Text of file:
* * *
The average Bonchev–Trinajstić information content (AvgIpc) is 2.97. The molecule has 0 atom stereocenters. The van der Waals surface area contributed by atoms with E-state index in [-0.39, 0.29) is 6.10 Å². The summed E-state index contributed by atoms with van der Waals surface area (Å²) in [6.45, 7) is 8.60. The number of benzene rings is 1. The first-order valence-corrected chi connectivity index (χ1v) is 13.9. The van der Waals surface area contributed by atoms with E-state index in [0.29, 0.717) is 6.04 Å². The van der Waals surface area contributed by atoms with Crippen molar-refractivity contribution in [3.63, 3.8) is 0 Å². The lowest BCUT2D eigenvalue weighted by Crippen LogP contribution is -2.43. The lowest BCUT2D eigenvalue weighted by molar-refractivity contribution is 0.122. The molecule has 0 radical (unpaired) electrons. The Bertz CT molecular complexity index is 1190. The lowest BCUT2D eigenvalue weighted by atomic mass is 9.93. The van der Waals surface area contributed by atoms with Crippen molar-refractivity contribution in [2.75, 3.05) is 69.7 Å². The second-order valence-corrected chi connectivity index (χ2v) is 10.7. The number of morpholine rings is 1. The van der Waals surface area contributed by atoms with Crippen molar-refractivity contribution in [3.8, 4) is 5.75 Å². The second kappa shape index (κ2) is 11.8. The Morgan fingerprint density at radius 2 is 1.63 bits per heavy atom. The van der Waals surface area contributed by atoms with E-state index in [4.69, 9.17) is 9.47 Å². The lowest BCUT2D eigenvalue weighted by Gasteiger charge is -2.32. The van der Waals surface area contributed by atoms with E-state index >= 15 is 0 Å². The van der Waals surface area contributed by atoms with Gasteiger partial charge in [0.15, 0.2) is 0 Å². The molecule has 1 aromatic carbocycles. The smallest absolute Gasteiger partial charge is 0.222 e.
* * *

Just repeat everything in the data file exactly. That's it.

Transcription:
The average Bonchev–Trinajstić information content (AvgIpc) is 2.97. The molecule has 0 atom stereocenters. The van der Waals surface area contributed by atoms with E-state index in [-0.39, 0.29) is 6.10 Å². The summed E-state index contributed by atoms with van der Waals surface area (Å²) in [6.45, 7) is 8.60. The number of benzene rings is 1. The first-order valence-corrected chi connectivity index (χ1v) is 13.9. The van der Waals surface area contributed by atoms with E-state index in [0.29, 0.717) is 6.04 Å². The van der Waals surface area contributed by atoms with Crippen molar-refractivity contribution in [3.63, 3.8) is 0 Å². The lowest BCUT2D eigenvalue weighted by Crippen LogP contribution is -2.43. The lowest BCUT2D eigenvalue weighted by molar-refractivity contribution is 0.122. The molecule has 0 radical (unpaired) electrons. The Bertz CT molecular complexity index is 1190. The lowest BCUT2D eigenvalue weighted by atomic mass is 9.93. The van der Waals surface area contributed by atoms with Crippen molar-refractivity contribution in [2.75, 3.05) is 69.7 Å². The second-order valence-corrected chi connectivity index (χ2v) is 10.7. The number of morpholine rings is 1. The van der Waals surface area contributed by atoms with Crippen molar-refractivity contribution in [3.8, 4) is 5.75 Å². The second kappa shape index (κ2) is 11.8. The Morgan fingerprint density at radius 2 is 1.63 bits per heavy atom. The van der Waals surface area contributed by atoms with E-state index in [4.69, 9.17) is 9.47 Å². The lowest BCUT2D eigenvalue weighted by Gasteiger charge is -2.32. The van der Waals surface area contributed by atoms with E-state index >= 15 is 0 Å². The van der Waals surface area contributed by atoms with Gasteiger partial charge in [0.15, 0.2) is 0 Å². The molecule has 1 aromatic carbocycles. The smallest absolute Gasteiger partial charge is 0.222 e.